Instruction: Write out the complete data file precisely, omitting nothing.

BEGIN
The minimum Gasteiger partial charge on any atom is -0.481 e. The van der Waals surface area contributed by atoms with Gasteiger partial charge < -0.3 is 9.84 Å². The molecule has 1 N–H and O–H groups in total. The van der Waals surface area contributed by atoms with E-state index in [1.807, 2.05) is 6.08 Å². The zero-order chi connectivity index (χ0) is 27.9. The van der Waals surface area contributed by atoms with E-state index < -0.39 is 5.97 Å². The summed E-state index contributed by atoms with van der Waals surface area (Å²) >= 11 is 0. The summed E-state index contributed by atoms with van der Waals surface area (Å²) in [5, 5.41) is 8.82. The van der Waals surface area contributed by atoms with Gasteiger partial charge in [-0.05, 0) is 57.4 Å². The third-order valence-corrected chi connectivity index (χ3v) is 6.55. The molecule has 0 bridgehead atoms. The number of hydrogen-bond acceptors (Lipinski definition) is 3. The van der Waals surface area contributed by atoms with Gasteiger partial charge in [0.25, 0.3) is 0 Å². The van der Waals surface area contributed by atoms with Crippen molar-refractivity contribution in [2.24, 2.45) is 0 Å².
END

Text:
The minimum Gasteiger partial charge on any atom is -0.481 e. The van der Waals surface area contributed by atoms with Gasteiger partial charge < -0.3 is 9.84 Å². The molecule has 1 N–H and O–H groups in total. The van der Waals surface area contributed by atoms with E-state index in [1.807, 2.05) is 6.08 Å². The zero-order chi connectivity index (χ0) is 27.9. The van der Waals surface area contributed by atoms with E-state index < -0.39 is 5.97 Å². The summed E-state index contributed by atoms with van der Waals surface area (Å²) >= 11 is 0. The summed E-state index contributed by atoms with van der Waals surface area (Å²) in [5, 5.41) is 8.82. The van der Waals surface area contributed by atoms with Gasteiger partial charge in [-0.05, 0) is 57.4 Å². The third-order valence-corrected chi connectivity index (χ3v) is 6.55. The molecule has 0 bridgehead atoms. The number of hydrogen-bond acceptors (Lipinski definition) is 3. The van der Waals surface area contributed by atoms with Gasteiger partial charge in [0.25, 0.3) is 0 Å². The van der Waals surface area contributed by atoms with Crippen molar-refractivity contribution in [2.24, 2.45) is 0 Å².